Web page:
It’s actually it’s stimulating because you’re taking off the shackles of all these things we relied on before. Let’s go back to the basics of communication. Letter writing, phone calls, those go a long way in a time when we’re so exhausted by technology. It’s so great, but it also can be very draining. So, we have a lot of other tools at our disposal. Let’s bring them back and use them, because sometimes, just this disruption of getting a letter, or a phone call is actually refreshing in this time of technology taking over the world.
DOUG: It’s also been interesting because one of the things I felt early on was when remote work, was that people felt so pressurized to support the organization because people were questioning survival at lots of organizations with so much uncertainty out there. But I think it’s very interesting that smart agencies and going into next year, what are some of the best ways to sort of keep that investment of the people in the organization, as a leader especially?
GRACE: You know what? Before we become leaders, or become workforce or members of a great staff, we’re humans, right? We are human beings. And as we’re navigating these crises is for our clients and our business, we’re also navigating themselves for us as humans. I’m a mother. I have children. I worry about them, I worry about myself, my own health. We have to remember that the best way, what people need right now, people, not work force with people, is safety and security. That’s what we’re craving. So as a business leader, I recognize that. And my first step is always making people feel safe and secure. Think about Maslow’s hierarchy of needs, right? You can’t have any sort of satisfaction unless you feel safe and secure. So, I think through the pandemic and through the global crises that we’ve seen, we’ve always operated, let’s make sure people know they’re safe and secure in their jobs. You don’t have to come to work, you don’t have to get on the subway. And then from there, once they have that sense of safety and security, then we can start talking about higher order performance requirements. Safety and security is the key.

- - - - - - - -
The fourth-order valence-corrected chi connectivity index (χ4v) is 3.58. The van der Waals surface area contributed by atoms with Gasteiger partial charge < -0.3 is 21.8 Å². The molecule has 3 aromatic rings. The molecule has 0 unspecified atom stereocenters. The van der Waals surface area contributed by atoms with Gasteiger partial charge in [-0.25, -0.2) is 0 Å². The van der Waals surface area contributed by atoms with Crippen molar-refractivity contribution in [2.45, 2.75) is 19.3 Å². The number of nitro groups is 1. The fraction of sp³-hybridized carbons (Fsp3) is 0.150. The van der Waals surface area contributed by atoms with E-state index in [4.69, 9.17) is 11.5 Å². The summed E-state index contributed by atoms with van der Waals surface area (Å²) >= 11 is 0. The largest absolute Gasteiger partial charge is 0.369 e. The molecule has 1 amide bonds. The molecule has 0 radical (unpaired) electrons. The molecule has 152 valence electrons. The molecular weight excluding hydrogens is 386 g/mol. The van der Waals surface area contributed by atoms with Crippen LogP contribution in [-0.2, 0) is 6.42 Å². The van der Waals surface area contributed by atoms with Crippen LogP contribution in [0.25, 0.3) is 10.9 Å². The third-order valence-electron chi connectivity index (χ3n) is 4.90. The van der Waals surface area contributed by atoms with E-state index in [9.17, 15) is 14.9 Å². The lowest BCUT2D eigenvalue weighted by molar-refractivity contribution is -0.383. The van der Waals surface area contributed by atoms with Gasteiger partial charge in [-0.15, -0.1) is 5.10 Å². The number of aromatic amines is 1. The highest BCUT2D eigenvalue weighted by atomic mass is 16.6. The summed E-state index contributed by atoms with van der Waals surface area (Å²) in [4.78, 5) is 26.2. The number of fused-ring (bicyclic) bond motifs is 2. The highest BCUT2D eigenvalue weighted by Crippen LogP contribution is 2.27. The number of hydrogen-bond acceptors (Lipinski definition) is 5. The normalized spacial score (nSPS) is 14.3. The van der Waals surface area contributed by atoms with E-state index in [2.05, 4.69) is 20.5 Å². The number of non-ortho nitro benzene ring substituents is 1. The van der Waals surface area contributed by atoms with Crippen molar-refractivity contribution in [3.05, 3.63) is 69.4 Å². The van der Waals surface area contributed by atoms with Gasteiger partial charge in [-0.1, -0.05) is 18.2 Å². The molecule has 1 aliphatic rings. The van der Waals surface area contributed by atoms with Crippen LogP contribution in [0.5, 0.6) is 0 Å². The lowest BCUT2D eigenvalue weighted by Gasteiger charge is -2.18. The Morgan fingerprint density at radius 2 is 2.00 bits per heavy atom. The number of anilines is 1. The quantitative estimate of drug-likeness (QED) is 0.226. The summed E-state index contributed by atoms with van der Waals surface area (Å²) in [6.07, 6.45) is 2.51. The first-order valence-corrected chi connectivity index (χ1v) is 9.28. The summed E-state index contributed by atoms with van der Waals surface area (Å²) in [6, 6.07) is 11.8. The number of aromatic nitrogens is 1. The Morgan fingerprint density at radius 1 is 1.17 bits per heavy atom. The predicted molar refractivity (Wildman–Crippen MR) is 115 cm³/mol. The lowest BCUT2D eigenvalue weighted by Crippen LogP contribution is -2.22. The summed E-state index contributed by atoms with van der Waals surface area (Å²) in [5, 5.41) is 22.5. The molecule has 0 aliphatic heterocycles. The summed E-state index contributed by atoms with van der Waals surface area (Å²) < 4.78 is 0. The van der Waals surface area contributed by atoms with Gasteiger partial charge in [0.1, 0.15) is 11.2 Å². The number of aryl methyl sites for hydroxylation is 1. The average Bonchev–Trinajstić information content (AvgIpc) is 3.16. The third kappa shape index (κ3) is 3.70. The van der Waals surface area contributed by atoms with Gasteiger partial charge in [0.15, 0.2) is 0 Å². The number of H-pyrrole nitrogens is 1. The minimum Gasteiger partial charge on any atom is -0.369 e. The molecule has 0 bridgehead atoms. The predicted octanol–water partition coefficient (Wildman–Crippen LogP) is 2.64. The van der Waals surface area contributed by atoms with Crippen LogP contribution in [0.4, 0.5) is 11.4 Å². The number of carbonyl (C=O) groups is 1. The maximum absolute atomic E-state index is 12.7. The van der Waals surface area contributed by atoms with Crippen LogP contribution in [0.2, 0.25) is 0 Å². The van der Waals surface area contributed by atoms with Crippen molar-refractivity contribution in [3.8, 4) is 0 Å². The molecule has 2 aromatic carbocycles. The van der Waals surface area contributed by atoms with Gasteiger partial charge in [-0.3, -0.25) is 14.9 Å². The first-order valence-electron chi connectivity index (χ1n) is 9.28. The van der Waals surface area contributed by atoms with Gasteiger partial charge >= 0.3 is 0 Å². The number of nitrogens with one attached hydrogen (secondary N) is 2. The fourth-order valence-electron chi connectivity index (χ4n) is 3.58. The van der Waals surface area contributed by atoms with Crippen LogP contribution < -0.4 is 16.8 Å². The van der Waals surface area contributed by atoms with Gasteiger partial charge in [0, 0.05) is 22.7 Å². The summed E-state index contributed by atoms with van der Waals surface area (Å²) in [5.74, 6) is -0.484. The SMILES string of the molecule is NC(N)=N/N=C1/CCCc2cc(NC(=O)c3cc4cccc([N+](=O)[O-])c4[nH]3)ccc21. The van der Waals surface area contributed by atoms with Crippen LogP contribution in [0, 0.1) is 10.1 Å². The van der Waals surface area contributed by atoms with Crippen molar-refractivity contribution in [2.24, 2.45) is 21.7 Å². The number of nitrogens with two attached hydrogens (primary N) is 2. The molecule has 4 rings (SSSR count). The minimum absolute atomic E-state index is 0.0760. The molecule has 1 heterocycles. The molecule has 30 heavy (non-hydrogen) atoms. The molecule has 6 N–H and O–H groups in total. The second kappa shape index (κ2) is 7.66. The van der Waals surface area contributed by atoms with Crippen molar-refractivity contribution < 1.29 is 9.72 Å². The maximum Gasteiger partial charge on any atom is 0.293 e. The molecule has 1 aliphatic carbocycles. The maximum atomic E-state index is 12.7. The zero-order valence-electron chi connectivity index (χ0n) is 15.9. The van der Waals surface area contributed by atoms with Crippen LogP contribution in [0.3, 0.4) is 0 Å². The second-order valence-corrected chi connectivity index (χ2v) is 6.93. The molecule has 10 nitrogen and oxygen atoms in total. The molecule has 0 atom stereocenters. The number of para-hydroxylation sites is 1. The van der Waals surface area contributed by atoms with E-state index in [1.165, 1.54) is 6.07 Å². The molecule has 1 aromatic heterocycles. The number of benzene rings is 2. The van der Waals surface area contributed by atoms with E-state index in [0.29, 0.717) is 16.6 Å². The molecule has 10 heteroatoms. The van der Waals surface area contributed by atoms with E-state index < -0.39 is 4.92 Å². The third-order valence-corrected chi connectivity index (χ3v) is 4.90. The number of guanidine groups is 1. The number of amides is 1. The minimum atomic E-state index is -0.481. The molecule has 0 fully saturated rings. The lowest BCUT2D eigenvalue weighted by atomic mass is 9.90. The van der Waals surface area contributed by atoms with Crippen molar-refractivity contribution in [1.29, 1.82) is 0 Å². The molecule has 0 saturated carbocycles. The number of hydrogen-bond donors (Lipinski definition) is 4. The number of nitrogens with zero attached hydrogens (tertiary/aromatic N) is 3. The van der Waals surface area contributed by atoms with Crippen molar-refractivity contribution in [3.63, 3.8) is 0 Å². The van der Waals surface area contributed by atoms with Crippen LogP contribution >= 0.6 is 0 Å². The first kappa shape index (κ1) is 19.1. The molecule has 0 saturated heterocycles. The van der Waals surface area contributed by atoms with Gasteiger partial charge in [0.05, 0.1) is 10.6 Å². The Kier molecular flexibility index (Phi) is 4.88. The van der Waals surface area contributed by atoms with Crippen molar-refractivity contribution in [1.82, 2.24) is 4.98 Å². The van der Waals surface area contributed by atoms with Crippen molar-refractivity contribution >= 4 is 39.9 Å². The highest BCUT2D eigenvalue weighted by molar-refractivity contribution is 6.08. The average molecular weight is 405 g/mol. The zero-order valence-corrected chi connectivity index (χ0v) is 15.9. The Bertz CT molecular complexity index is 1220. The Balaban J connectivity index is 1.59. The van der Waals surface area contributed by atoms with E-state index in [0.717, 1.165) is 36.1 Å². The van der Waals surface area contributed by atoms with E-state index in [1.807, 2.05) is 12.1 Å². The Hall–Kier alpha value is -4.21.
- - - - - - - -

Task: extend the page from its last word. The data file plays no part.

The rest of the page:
DOUG: And I’m sure that carries forward into the advice you’re giving to your clients to be communicating those messages as well.
GRACE: Yeah, of course. I mean, we’re talking about human beings here, whether we’re talking about people who work for a plant, work for a food company, work in a marketing department, or the CEO, everybody needs to feel that. And as a leader and as a communicator, if you can translate that first, I think you kind of create an environment where people can listen and say, OK, all right, I’m safe, everything’s secure, now let’s go next. And that’s I think, again, communicators have an ability to translate that type of feeling, and nothing can happen unless people feel safe and secure. So, that’s really where we’ve been focusing.
DOUG: That’s an awesome focus. Grace, thanks so much for sharing your thoughts and ideas with the communicators in this industry. It’s real important stuff.
GRACE: Thank you, Doug. Learned from you, you’re one of the best. So, thank you for your time and good luck to you in 2021.